With the NBA lockout now into its second month without much movement created in hopes of resolving it, players are inching closer and closer to losing that first paycheck of the season come the first of November. So it makes sense to try and suss out what few international deals are left. The problem is that most European teams within the European Union don't have much money to throw around. The only teams with any chance at approximating NBA money are in Turkey, because Turkey isn't in the EU -- they've already spent quite a bit on Deron Williams, and are reportedly set to negotiate with Kobe Bryant. Even with Turkey in the mix, though, there aren't many spots available.
Enter China, a basketball-mad country with a sound professional league. Also enter the Miami Herald's take on the situation, as Wade sees it:
The Chengdu Daily reported Wade has received the offer, but an official with the Guangsha team told Chinese website niubball.com that the report was not true. The team plays in Hangzhou, where Wade visited on a Nike tour last week.
Wade and his agent, Henry Thomas, have said Wade will consider overseas offers if the NBA lockout stretches into the season. "We are not there yet," Wade told China Daily, referring to overseas offers in general. "We are going to start working out. The time to consider that has not come."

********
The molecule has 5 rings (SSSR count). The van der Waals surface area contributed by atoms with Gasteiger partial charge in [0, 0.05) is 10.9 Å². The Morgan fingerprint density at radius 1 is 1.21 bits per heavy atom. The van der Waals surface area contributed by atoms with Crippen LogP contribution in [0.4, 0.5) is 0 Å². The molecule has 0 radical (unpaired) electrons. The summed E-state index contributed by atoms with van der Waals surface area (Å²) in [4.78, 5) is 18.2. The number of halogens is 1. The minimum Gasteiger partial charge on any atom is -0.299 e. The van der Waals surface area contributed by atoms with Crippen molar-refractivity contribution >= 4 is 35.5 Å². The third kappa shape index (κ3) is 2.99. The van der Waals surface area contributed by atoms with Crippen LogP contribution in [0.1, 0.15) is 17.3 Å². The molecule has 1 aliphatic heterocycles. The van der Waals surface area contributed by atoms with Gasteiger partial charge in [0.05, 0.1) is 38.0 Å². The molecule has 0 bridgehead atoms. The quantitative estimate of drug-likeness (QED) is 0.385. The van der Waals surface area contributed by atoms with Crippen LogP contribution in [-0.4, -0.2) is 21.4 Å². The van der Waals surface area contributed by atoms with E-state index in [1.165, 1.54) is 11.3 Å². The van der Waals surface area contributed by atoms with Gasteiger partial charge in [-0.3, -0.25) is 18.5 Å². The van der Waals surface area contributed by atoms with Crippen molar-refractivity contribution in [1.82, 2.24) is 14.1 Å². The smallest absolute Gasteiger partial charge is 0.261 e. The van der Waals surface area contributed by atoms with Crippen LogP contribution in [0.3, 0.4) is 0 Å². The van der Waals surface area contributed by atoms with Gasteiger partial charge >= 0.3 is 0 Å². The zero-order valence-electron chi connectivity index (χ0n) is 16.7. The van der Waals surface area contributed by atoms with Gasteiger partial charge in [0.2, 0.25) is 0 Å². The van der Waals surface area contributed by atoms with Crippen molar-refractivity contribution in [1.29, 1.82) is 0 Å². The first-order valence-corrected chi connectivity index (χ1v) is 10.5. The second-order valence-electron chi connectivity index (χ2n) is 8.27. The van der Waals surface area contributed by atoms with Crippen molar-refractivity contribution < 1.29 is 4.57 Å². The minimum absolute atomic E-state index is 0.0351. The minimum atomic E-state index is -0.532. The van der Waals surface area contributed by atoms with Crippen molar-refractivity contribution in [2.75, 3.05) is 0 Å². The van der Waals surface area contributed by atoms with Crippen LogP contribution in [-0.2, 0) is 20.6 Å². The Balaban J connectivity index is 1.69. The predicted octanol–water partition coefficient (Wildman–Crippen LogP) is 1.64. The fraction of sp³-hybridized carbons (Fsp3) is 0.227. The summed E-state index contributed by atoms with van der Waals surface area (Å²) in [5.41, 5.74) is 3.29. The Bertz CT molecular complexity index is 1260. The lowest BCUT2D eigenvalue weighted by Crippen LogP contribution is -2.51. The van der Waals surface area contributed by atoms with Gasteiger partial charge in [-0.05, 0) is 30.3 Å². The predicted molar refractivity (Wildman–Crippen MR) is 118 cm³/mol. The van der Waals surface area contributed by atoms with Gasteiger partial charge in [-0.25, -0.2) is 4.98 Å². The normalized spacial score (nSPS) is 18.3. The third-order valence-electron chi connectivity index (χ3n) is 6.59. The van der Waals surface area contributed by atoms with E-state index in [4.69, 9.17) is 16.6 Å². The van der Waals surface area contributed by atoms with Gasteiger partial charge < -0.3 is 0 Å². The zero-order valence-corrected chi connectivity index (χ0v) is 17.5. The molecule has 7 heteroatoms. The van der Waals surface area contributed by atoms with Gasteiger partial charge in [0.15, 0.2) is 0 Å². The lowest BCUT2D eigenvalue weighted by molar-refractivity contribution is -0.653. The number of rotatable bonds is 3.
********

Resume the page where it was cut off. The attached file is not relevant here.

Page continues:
There's one catch, though, and it's a pretty big one.
The Chinese Basketball Association doesn't want its teams hiring rental players that would opt out of their deals as soon as the NBA lockout ended, and they've moved to limit teams to just one NBA player per team. From NIUBball:
Earlier this afternoon, Sina Sports, quoting an anonymous figure connected to the CBA, reported that the Chinese Basketball Association is planning to institute two special new rules for next season in response to the ever-growing list of NBA players who have declared interest towards playing in China: First, teams will not be allowed to include an out-clause into any contract with an active NBA player and second, that each team will be allowed to sign only one active NBA player.
Said the anonymous source, "The CBA isn't the NBA's backyard. If we didn't make a rule about players playing here temporarily, then they'd all just leave in the middle of the season. That would affect our season greatly."
You can't blame 'em, there. CBA teams are already looking for ways around this, but when you factor in the lack of roster spots as it is, the hefty price tag (Dwyane Wade made over $14 million last year with the Heat, and he's due to make $15.6 million this "season") needed to bring a player over, and the general unease with an NBA player's permanence on these squads, and you can see that there are plenty of hurdles left to jump before a deal like the proposed Wade deal can go down.
One possible way around it, CBA-willing? Nike, desperate to sell shoes in the world's largest market, could see this as well worth a $2 million monthly investment, and cover Wade's salary. Dwyane just launched his own brand of Jordan Brand shoes, and he was recently in China trying to pump up his brand.
The story isn't over, despite the complications. And with nothing moving between the NBA and its players, it's not as if Dwyane won't have time to go over his options.
- Dwyane Wade
- Chinese Basketball Association